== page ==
Students who attended a school that closed (or their parents) may be eligible to have the full balance of the outstanding HEA Title IV loans they borrowed to attend the IHE discharged. In general, borrowers of Title IV loans may be eligible to have the full balance of their outstanding HEA Title IV loans discharged (including any accrued interest and collection costs) if they, or the student on whose behalf a parent borrowed in the case of Parent PLUS Loans, are unable to complete the program in which they enrolled due to the closure of the school.17 Borrowers who have their loans discharged due to a school closure are also eligible to be reimbursed for any amounts previously paid on those loans, and if any adverse credit history was associated with the loan (e.g., default), the loan discharge will be reported to credit bureaus so that they may delete the adverse credit history associated with the loan.18

Closed School Loan Discharge Eligibility

Typically, to be eligible for loan discharge due to school closure, a student must have been enrolled in an IHE when it closed or must have withdrawn from the IHE within 120 days prior to its closure.19 In addition, the student must have been unable to complete his or her program of study at the closed school or in a similar20 program at another IHE, either through a teach-out agreement or by transferring any credits to another IHE.21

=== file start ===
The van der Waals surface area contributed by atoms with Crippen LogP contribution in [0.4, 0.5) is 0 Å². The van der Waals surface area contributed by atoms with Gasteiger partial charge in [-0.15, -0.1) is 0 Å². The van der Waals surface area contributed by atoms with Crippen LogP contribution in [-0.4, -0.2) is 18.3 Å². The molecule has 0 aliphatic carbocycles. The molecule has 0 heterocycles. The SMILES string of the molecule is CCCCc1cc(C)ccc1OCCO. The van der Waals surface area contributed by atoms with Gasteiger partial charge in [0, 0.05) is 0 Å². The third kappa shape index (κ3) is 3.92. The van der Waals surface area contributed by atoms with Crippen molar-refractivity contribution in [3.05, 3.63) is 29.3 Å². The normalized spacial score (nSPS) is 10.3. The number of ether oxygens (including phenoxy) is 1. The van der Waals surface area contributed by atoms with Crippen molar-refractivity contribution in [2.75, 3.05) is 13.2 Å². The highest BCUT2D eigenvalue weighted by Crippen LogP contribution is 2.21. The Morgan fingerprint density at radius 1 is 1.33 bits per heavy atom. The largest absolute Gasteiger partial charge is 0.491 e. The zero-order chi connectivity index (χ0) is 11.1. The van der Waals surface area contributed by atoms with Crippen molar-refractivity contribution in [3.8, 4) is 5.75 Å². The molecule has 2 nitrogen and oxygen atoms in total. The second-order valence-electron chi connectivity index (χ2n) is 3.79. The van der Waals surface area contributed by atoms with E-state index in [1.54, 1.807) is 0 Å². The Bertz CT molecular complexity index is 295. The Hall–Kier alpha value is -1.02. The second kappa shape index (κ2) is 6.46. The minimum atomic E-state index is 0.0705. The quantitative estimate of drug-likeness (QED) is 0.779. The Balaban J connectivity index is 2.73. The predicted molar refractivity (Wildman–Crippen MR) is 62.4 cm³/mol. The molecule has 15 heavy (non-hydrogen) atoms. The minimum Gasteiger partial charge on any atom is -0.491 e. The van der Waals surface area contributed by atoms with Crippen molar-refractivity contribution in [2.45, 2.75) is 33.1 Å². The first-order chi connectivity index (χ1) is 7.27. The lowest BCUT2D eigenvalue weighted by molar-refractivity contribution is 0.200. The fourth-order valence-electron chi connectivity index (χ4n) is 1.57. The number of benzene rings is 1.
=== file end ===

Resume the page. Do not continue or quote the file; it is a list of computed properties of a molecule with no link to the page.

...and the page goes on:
If the closing school offers the option for students to complete their education through a teach-out agreement with another IHE, a student may refuse the option, and the borrower may still qualify for loan discharge. However, if a student refuses the teach-out, later enrolls at another IHE in a program similar to the one in which he or she had been enrolled, receives transfer credit for work completed at the closed school, and completes the program at the new IHE, then the borrower may not qualify for closed school discharge.

Alternatively, if a student transferred credits to a new school but completed an entirely different program of study at the new school, then the borrower is eligible for loan discharge, as the program at the new school is entirely different than the one for which the loans were intended at the previous school, regardless of the fact that some credits from the closed IHE may have transferred to the new IHE.22

Finally, to obtain discharge a borrower must cooperate with ED in any judicial or administrative proceeding brought by ED to recover amounts discharged from the school.23 If a borrower fails to cooperate with ED, the loan discharge may be revoked.24

Closed School Loan Discharge Procedures

Borrowers seeking a closed school discharge must fill out the closed school loan discharge application and return it to their loan servicer.25 Generally, while a borrower's loan discharge application is being considered, the borrower's loan is placed in forbearance until a discharge decision is made.26 Under forbearance, a borrower is able to stop making payments or reduce their monthly payments on their federal student loans for up to 12 months. During this time, interest continues to accrue on both subsidized and unsubsidized loans. In addition, collections on an eligible defaulted loan cease, although a borrower may continue to make payments on the loan.